The History

Through peace and war, the citizens of South Carolina and especially the greater Charleston area demonstrated a strong and unfailing commitment to the defense of our Nation through undaunted support of our military forces. This commitment often was not fully recognized by those beyond the Lowcountry.  


At the peak of the Cold War, as many as 40,000 Submariners, their families, and civilian workers were part of the Lowcountry submarine community.  In addition, there were also thousands of additional military members and families from all branches of the armed services who were members of this great community. For the Submarine Force, the Lowcountry was truly indispensable. For the initial twenty-five-plus years of the Cold War, virtually all of the strategic ballistic missiles that went to sea as part of our nation's sea-based nuclear deterrent force were assembled and loaded into our Fleet Ballistic Missile (FBM) submarines in Charleston. Each of the "Forty-one for Freedom" FBM submarines, including those of the Pacific Fleet, loaded their test missiles here; and all but two of these awesome warships loaded their war reserve missiles and sailed on their initial deterrent patrol from Charleston. Each carried 16 missiles with a combined destructive force greater than all the explosives used in World War II. Also, every British Royal Navy FBM submarine loaded their missiles in Charleston.




During the Cold War, more submarine crews deployed from Charleston, in or to their submarines, for strategic deterrent patrol than from any other United States port. Our nation's most survivable and effective strategic deterrent became a reality when USS George Washington (SSBN 598), the U.S. Navy's first FBM submarine, sailed on her first Cold War patrol on November 15, 1960 from Naval Weapons Station, Charleston.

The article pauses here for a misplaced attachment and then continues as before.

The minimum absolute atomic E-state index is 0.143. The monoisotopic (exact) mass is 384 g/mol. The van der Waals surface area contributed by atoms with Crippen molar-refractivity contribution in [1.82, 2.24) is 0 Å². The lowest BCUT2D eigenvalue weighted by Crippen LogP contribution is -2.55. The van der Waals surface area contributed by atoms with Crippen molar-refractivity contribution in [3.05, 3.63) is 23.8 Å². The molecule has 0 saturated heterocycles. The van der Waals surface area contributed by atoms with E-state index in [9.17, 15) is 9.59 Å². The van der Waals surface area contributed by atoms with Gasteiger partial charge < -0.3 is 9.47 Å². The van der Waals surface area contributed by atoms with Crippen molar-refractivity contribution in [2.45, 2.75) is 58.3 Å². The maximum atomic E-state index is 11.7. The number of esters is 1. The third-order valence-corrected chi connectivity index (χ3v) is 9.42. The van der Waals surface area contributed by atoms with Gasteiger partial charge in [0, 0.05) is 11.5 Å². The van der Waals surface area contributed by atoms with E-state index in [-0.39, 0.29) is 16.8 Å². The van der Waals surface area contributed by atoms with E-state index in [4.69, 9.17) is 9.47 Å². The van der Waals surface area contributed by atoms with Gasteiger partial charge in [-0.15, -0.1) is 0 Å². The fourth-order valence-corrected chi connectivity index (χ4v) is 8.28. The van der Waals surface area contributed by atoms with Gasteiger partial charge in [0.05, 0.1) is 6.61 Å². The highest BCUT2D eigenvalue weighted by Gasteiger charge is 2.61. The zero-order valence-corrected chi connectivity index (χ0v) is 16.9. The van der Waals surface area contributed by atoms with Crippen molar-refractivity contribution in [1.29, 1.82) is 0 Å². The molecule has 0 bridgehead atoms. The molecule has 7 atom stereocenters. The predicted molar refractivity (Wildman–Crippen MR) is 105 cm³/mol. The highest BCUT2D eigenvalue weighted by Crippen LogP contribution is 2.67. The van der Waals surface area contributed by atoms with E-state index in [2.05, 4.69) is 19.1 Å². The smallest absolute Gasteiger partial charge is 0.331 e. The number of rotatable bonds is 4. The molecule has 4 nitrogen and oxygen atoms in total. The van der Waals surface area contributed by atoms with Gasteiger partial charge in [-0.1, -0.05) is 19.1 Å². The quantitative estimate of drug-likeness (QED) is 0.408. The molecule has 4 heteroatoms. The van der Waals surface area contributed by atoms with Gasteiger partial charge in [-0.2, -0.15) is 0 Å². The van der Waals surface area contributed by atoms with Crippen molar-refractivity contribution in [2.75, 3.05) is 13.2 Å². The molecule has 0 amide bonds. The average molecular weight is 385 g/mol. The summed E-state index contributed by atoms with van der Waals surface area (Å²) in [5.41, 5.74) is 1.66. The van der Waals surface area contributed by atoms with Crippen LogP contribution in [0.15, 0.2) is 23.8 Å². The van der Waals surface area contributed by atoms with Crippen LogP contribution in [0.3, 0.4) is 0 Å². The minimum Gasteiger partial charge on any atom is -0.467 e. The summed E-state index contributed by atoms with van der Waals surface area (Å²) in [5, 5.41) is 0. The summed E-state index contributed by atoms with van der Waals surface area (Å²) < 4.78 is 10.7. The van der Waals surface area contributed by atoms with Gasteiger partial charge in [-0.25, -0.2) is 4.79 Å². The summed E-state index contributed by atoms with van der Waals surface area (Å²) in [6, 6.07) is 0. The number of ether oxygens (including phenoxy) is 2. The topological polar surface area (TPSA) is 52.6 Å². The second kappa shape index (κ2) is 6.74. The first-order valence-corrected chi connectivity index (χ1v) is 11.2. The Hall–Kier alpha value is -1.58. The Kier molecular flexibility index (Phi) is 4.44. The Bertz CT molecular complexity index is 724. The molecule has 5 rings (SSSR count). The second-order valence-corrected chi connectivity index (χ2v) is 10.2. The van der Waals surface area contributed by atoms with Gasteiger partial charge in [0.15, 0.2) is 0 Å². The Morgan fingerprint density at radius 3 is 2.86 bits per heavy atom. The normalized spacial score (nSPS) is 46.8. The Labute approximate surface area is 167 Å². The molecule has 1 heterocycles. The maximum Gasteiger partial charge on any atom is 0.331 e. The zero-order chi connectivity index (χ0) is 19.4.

Throughout the years of the Cold War, the Charleston community and their leaders warmly welcomed and offered unsurpassed hospitality to our Submarine Force families and to those of all local military services.  In addition and most importantly, the Charleston area offered members of the military and their families a cultural and economic environment which was seldom matched and largely unsurpassed by other communities where military families were based.  The greater military community returned back to the Lowcountry equal to what they received through support of the United Way, Red Cross blood drives, school teacher, and student recognition programs, highway and beach cleanups, disaster relief efforts, manning the classrooms as teachers and volunteers, and many other projects. Submarine families actively sought assignment to Charleston.  Many remained after leaving the Service and are active today as citizens, valued workers, respected as members of the community, and serving as elected and appointed officials.  

Today it is clearly evident that, without this truly superior and consistent support from the citizens of South Carolina and particularly from those of the greater Charleston community, those units of Submarine force which were based in and supported from Charleston during the Cold War would have been less motivated, less capable, and less effective.  The sincere gratitude and warm feelings for the people of the Lowcountry will endure in the hearts of the men and families who manned our Cold War submarines from Charleston for many generations to come.